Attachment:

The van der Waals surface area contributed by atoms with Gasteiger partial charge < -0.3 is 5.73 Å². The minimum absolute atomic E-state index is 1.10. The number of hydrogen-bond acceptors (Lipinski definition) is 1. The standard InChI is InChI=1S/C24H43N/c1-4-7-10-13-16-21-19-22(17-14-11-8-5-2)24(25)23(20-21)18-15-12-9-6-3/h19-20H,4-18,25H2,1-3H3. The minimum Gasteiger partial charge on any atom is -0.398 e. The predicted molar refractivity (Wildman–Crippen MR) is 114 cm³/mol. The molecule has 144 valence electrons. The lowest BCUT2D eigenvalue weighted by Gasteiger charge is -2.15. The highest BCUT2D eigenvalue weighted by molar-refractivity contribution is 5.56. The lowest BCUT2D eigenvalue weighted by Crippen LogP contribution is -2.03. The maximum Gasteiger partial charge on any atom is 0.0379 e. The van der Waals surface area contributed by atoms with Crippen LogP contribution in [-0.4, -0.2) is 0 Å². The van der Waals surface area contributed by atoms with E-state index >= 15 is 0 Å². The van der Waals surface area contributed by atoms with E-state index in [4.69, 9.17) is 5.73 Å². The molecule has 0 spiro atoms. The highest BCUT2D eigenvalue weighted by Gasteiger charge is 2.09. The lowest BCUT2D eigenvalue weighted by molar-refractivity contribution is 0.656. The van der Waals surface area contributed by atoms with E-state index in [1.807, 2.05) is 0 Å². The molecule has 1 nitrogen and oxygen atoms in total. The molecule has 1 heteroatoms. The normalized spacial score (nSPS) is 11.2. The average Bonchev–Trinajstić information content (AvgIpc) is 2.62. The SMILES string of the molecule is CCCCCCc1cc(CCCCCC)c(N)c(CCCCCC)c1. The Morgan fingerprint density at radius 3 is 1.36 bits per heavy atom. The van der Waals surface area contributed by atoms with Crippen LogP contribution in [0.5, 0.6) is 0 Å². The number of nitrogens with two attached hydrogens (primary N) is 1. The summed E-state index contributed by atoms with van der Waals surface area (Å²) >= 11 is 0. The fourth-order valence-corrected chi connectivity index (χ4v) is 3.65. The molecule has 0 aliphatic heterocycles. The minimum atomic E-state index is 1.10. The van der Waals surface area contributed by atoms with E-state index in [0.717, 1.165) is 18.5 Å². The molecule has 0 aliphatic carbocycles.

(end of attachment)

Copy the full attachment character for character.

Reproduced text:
The van der Waals surface area contributed by atoms with Gasteiger partial charge < -0.3 is 5.73 Å². The minimum absolute atomic E-state index is 1.10. The number of hydrogen-bond acceptors (Lipinski definition) is 1. The standard InChI is InChI=1S/C24H43N/c1-4-7-10-13-16-21-19-22(17-14-11-8-5-2)24(25)23(20-21)18-15-12-9-6-3/h19-20H,4-18,25H2,1-3H3. The minimum Gasteiger partial charge on any atom is -0.398 e. The predicted molar refractivity (Wildman–Crippen MR) is 114 cm³/mol. The molecule has 144 valence electrons. The lowest BCUT2D eigenvalue weighted by Gasteiger charge is -2.15. The highest BCUT2D eigenvalue weighted by molar-refractivity contribution is 5.56. The lowest BCUT2D eigenvalue weighted by Crippen LogP contribution is -2.03. The maximum Gasteiger partial charge on any atom is 0.0379 e. The van der Waals surface area contributed by atoms with Crippen LogP contribution in [-0.4, -0.2) is 0 Å². The van der Waals surface area contributed by atoms with E-state index >= 15 is 0 Å². The van der Waals surface area contributed by atoms with E-state index in [4.69, 9.17) is 5.73 Å². The molecule has 0 spiro atoms. The highest BCUT2D eigenvalue weighted by Gasteiger charge is 2.09. The lowest BCUT2D eigenvalue weighted by molar-refractivity contribution is 0.656. The van der Waals surface area contributed by atoms with E-state index in [1.807, 2.05) is 0 Å². The molecule has 1 nitrogen and oxygen atoms in total. The molecule has 1 heteroatoms. The normalized spacial score (nSPS) is 11.2. The average Bonchev–Trinajstić information content (AvgIpc) is 2.62. The SMILES string of the molecule is CCCCCCc1cc(CCCCCC)c(N)c(CCCCCC)c1. The Morgan fingerprint density at radius 3 is 1.36 bits per heavy atom. The van der Waals surface area contributed by atoms with Crippen LogP contribution in [0.5, 0.6) is 0 Å². The number of nitrogens with two attached hydrogens (primary N) is 1. The summed E-state index contributed by atoms with van der Waals surface area (Å²) >= 11 is 0. The fourth-order valence-corrected chi connectivity index (χ4v) is 3.65. The molecule has 0 aliphatic heterocycles. The minimum atomic E-state index is 1.10. The van der Waals surface area contributed by atoms with E-state index in [0.717, 1.165) is 18.5 Å². The molecule has 0 aliphatic carbocycles.